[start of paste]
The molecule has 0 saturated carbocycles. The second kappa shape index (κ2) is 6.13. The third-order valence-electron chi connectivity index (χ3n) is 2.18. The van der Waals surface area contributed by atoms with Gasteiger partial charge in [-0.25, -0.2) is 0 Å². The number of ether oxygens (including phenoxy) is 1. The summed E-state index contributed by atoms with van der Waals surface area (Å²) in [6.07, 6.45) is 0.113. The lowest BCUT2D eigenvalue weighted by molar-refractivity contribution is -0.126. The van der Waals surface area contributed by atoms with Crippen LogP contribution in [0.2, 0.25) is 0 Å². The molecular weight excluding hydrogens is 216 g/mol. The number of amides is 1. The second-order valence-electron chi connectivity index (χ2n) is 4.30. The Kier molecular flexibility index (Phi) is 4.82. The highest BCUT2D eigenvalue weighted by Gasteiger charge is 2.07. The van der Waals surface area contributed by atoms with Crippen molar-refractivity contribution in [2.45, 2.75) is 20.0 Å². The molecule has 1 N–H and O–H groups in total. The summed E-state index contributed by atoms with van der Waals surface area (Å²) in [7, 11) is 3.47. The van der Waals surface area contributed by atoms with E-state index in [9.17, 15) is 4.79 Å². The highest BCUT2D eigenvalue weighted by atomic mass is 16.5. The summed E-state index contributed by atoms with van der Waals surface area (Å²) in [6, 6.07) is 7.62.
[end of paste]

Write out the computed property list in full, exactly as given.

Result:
The molecule has 0 saturated carbocycles. The second kappa shape index (κ2) is 6.13. The third-order valence-electron chi connectivity index (χ3n) is 2.18. The van der Waals surface area contributed by atoms with Gasteiger partial charge in [-0.25, -0.2) is 0 Å². The number of ether oxygens (including phenoxy) is 1. The summed E-state index contributed by atoms with van der Waals surface area (Å²) in [6.07, 6.45) is 0.113. The lowest BCUT2D eigenvalue weighted by molar-refractivity contribution is -0.126. The van der Waals surface area contributed by atoms with Crippen LogP contribution in [0.2, 0.25) is 0 Å². The molecular weight excluding hydrogens is 216 g/mol. The number of amides is 1. The second-order valence-electron chi connectivity index (χ2n) is 4.30. The Kier molecular flexibility index (Phi) is 4.82. The highest BCUT2D eigenvalue weighted by Gasteiger charge is 2.07. The van der Waals surface area contributed by atoms with Crippen molar-refractivity contribution in [2.45, 2.75) is 20.0 Å². The molecule has 1 N–H and O–H groups in total. The summed E-state index contributed by atoms with van der Waals surface area (Å²) in [7, 11) is 3.47. The van der Waals surface area contributed by atoms with E-state index in [9.17, 15) is 4.79 Å². The highest BCUT2D eigenvalue weighted by atomic mass is 16.5. The summed E-state index contributed by atoms with van der Waals surface area (Å²) in [6, 6.07) is 7.62.